After that lesson in basic politics, an exploratory committee named the Essex Heritage “Ad Hoc” Commission was established by many of the same folks that had originally lobbied for the Salem only model, but the group was expanded to include many regional leaders. The first Chairman of the Essex Heritage “Ad Hoc” Commission was the Mayor of Salem, Neil Harrington. There were several prominent regional leaders recruited to join with the effort on the premise that this initiative would be good for the region, and could be a boon to the economy of the county, with the increased cultural tourism that could be attracted to the region. The first meetings were held in the boardroom of the Salem Five Cents Savings Bank, and the early management of the efforts came from the leadership of the Salem Partnership. The Executive Director of the Partnership, Annie C. Harris served as the unpaid Executive Director of the new organization, and I played an important role as the then serving Chairman of the Salem Partnership. I was at that time a Senior Vice President of the Salem Five Cents Savings Bank with responsibilities for retail banking and community affairs and was spending a substantial amount of time on initiatives like the Salem Partnership and the soon to be established Essex “Ad Hoc” Commission. The bank was very community oriented, and felt that what was good for the community it served was also good for the bank so my time and commitment were willingly provided. In addition to my time, the bank also provided some staff time and other financial resources.

Some of the other local leaders that became involved in the early efforts to rally support in Washington for this effort were; Dr. Nancy Harrington, President of Salem State College, Attorney William Tinti, a well respected Salem Attorney, Mr. Byron Matthews, the former Mayor of Newburyport, Mr. Alan Colby a VP of Yankee Fleet in Gloucester, Mr. Thomas Costin, former Mayor of Lynn, Mr. Ted Grant, the Executive Director of the Lynn Business Partnership, James MacDougal, Essex County Green Belt Association, Tom Mc Nullty from the Town of Marblehead, Bob Bradford from the North Shore Chamber, Joe Bevalaquia, from the Merrimac Valley Chamber, Don Ruhl from the Town of Haverhill and others from across the region.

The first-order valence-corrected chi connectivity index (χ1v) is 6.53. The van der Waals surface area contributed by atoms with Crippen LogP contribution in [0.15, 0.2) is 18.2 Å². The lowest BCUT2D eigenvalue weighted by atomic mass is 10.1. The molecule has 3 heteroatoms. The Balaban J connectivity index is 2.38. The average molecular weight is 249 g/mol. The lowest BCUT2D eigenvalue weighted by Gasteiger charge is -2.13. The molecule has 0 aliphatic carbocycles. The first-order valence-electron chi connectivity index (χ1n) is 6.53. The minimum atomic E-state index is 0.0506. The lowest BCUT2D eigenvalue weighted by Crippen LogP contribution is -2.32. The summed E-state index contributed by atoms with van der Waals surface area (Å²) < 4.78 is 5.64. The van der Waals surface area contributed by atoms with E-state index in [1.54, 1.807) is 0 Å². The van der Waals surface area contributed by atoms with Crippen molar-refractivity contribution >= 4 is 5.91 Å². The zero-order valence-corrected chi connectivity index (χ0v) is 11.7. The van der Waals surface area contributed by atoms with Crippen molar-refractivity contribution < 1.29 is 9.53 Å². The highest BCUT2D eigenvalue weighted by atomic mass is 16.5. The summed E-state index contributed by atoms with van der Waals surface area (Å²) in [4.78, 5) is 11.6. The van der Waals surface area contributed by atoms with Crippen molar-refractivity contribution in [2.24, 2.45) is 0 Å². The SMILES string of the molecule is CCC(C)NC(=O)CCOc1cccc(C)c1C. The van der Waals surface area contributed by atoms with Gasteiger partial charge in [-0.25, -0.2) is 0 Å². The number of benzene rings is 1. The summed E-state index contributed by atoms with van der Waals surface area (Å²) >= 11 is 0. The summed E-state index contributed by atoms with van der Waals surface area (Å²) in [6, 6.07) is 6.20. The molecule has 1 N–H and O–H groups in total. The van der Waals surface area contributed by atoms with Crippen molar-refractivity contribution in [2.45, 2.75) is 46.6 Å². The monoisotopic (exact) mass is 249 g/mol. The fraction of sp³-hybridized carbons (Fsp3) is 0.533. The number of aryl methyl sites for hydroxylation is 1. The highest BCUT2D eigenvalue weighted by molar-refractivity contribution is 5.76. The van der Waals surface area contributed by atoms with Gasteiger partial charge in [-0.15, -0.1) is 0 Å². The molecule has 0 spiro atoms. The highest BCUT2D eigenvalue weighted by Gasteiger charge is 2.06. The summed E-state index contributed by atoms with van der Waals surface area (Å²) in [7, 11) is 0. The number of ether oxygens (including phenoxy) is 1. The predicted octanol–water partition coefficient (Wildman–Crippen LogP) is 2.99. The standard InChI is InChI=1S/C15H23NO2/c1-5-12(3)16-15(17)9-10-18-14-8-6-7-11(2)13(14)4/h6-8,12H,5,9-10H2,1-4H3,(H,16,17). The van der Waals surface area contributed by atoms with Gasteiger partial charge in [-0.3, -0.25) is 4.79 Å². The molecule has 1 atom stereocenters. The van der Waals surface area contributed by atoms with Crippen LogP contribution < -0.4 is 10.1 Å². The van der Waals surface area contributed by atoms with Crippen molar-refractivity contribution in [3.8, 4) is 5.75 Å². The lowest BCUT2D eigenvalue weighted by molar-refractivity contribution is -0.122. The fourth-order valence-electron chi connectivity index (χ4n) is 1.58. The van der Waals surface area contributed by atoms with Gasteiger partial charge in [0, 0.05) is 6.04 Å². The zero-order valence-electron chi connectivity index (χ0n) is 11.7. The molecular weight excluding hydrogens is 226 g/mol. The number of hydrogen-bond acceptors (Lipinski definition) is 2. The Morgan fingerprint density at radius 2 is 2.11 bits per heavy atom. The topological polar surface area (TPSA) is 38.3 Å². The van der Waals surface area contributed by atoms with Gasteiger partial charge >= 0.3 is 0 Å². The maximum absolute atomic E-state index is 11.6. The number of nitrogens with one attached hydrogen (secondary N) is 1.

Shortly after the Essex Heritage initiative was first explored, Congressman Mavroules became involved in a political controversy and possible court action and in a very hotly contested democratic primary election he was defeated for re-election by Barbara Hildt from the northern part of the district. Ms. Hildt was then defeated in a close election by Republican candidate Peter Torkildsen from Danvers. Peter became the first republican to be elected to represent this region in quite some time. Mayor Harrington had resigned as the Chairman of the Commission after just a couple of meetings and the group elected me to serve as the chairman. After Congressman Torkildsen was elected there was some indication that he wanted to make a change in the leadership of the Commission and it was perceived that he wanted to name a local republican activist to head the commission. He also saw the then leadership as too closely aligned with Salem Mayor Harrington, who he viewed as a potential challenger in the future for the congressional seat. That challenge never surfaced, as Mayor Harrington never decided to run for the congressional seat. David Ives, the CEO of North Shore International Insurance who had succeeded me as one of the Presidents of the Salem Partnership who was also a very close friend of the congressman convinced Peter Torkildsen that it would be a positive move to keep me on as the chairman of the Ad Hoc group, to assure continuity, and on that recommendation the Congressman reappointed me Chairman. Over the intervening years, Essex Heritage always made every attempt to be thought of as neutral as far as politics was concerned. We have and will continue to work with elected officials regardless of party affiliation. We also requested of the Congressman that at that time that he formalize the appointment of all of other members of the Ad Hoc Commission through letters of appointment from the local congressional office. We believed that the congressional appointment lent credibility to the effort.